RE: [wsjtgroup] Re: ISCAT and JT6M
I concur with what Jim says. Last year I could not get any activity in EU or SA for that matter with ISCAT. No one in Japan seemed interested either, but, JT6M was useful to the extent I worked 4X using it along other contacts in EU and Japan. John W5UWB also works a lot of EU with JT6M. I don’t know how successful he’s been with ISCAT though.
I have personally been impressed by 6M ISCAT performance in limited tests, although I didn’t have previous experience with JT6M as I was concentrating on EME.
Over the weekend, I got on the ON4KST 50/70 MHz site (non-EME) and announced an interest in establishing a practice of aiming EU on ISCAT. Asked for an appropriate freq and was advised 50235; fine. I monitored for several hours, checking periodically for decodes, and sent a number of CQs as I passed through the house and by the transmitter. However, nobody indicated they were looking at 50235 ISCAT and one very accomplished long-distance JT6M op indicated I was unlikely to get much business and should probably try JT6M on 50230 even though he personally believes that ISCAT probably offers better S/N ratio. I am NOT flaming this individual—outstanding and open to new possibilities—but it appears he was right that at the moment it is surprisingly difficult to rustle up EU business on 50235 ISCAT.
I am still interested in establishing a pattern of monitoring 50235 ISCAT beaming EU/ME and sending CQ (advertised on ON4KST) when I am around to control the transmitter. I am closer to EU than most and have a pretty good path to EU from my QTH (called “the dream QTH of VE1JF” by ON4UN). In our HF contesting days, we were known as a band-opening/closing station.
Here’s my offer: I will set up my RX on 50235 ISCAT, beaming EU, in the morning. Am usually gone during the day these days, campaigning for my candidate and Party until Canada’s totally-unnecessary elections on 2 May, but will peruse results and report if and as the band begins to open for Es and hopefully F. When I can be around to control the transmitter, I will announce and carry out CQs. If I am successful in decoding or hopefully working EU stations, I will report it to try to drum up activity.
I have a few comments. I use WSJT extensively, both during contests and outside
of them. Mostly, I use FSK441 for M/S but I occasionally fallen back on JT6M
when pings are long on 6M.
ISCAT is, as it's name states, mainly designed for ionscatter. That is also
where I mostly used JT6M. For this propagation mode, we want maximum weak
signal detection. I have not done any definitive tests between the two, but
will take you at your word that ISCAT is more sensitive. So, THAT is what I
As far as 'hearing' the information is concerned, I have a problem with someone
calling this a disadvantage. The whole idea behind ISCAT and JT65x is to be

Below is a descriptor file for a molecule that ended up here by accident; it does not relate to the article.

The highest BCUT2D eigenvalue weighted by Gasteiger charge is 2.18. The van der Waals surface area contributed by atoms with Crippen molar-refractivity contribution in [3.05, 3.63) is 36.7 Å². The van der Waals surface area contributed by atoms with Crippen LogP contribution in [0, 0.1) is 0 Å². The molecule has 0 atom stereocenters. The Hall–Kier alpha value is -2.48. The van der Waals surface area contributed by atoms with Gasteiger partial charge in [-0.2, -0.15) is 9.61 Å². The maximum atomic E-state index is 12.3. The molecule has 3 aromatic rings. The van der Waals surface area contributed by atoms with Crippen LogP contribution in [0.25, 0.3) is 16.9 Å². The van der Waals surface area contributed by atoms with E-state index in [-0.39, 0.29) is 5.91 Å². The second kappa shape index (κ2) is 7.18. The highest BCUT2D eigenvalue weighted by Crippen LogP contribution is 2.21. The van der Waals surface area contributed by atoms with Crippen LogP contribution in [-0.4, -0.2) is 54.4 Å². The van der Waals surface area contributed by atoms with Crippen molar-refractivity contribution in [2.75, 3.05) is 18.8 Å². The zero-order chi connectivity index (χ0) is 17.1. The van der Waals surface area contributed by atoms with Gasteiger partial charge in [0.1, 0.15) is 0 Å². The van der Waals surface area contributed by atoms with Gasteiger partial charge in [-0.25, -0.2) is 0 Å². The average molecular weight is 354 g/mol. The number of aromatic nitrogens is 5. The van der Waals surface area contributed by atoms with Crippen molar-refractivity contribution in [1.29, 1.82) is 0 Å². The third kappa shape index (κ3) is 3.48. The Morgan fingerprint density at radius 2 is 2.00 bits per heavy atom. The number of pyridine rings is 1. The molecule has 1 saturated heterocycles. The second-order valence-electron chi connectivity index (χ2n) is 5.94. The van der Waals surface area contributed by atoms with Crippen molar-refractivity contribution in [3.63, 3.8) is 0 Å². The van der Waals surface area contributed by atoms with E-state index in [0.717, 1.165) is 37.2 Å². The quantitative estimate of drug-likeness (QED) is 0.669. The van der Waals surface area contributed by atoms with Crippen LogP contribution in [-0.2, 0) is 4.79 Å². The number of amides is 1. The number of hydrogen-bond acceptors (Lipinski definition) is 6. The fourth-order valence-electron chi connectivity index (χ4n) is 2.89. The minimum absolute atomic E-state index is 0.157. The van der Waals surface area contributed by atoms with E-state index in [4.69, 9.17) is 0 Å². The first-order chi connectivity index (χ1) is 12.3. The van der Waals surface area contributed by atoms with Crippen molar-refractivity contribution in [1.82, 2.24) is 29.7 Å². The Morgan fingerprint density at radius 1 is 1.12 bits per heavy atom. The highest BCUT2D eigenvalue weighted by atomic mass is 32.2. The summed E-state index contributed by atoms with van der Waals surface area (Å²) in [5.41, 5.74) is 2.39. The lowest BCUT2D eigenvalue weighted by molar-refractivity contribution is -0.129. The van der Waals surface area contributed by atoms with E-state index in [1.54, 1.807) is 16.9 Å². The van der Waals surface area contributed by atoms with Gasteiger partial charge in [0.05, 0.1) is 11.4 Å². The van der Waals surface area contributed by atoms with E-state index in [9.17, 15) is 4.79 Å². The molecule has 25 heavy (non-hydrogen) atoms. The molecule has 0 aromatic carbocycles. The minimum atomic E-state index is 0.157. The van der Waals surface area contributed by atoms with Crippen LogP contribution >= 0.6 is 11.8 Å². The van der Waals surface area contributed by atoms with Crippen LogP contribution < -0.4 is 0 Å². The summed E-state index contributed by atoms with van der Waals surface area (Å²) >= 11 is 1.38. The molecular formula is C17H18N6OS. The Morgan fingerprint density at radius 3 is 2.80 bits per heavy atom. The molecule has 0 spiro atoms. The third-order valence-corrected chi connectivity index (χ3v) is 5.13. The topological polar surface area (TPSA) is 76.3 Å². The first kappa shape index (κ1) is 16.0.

able to copy signals down in the noise. If a signal is that weak, what is there
to hear by ear ? If you can HEAR a signal, work the station on CW - it's MUCH
faster ! If we're talking about 'hearing' short pings on M/S, you are using the
wrong mode again - use FSK441.
Joe, serious users feed problems back to software authors. They do not get on
their 'blog' sites and complain. We all know there is a small group of WSJT
haters out there. Might some of this negative info be attributed to them ?
Keith J. Morehouse
RF Specialists Inc
PO Box 849
Hampshire IL 60140
- Dear Joe:I share with you your sentiments. I do believe that the reason for not moving to ISCAT can be answered by your third question. Has it been hard to get people to change, because they like a familiar way of doing things?People mostly tend to stick to what they are familiar with.So please just wait and you will see more activity with ISCAT.With all my respects to you.Best 73Omar YK1AO----- Original Message -----From: Joe TaylorSent: Monday, April 04, 2011 6:24 PMSubject: [wsjtgroup] ISCAT and JT6M
This is a request for some specific feedback from WSJT users.
As I understand things the JT6M mode is still widely used in EU, despite
having been replaced (in WSJT 9.0) by ISCAT -- a mode with significantly
1. Is my understanding correct?
If so, I hope some users will offer their explanations of why this might
be so. For example:
2. Are some users skeptical of my statement that ISCAT has
"significantly better performance"?
3. Has it been hard to get people to change, because they like a
familiar way of doing things?
4. Something else?
I ask these questions, in part, because ISCAT should be a superb mode
for making inter-continental QSOs on 6 and 4 meters under marginal
propagation conditions likely to be more common in coming months.
One good example: recently SV8CS worked ZS6WAB on 70 MHz using ISCAT,
Another example of an unexpected and very fruitful use of ISCAT: VK7MO
and VK3KH have been making 500+ km QSOs at 10 GHz, using aircraft scatter.
ISCAT is a powerful mode. In a number of ways its capabilities are
complementary to FSK441, JT65 and JT4. Under all relevant propagation
circumstances I've been able to document, ISCAT performs better than JT6M.
Soooo..., once again, can someone please clarify the ISCAT-vs-JT6M
situation in Europe for me?
Am I misinformed? Is a transition to ISCAT simply taking longer than I
might have expected? Or are there other considerations that I should
know about, but don't?
-- 73, Joe, K1JT
- I am presently working on various improvements to the ISCAT mode in WSJT
I'm looking for recordings of ISCAT signals that might help me in making
further enhancements to the decoder. The best files for this purpose
are those with weak signals close to the decoding threshold...
especially ones that you think should have decoded, but did not; or
perhaps they partially decoded. If you have some examples of such *.wav
files, please send them to be as email attachments. Be sure to include
an indication of band and propagation mode.
-- 73, Joe, K1JT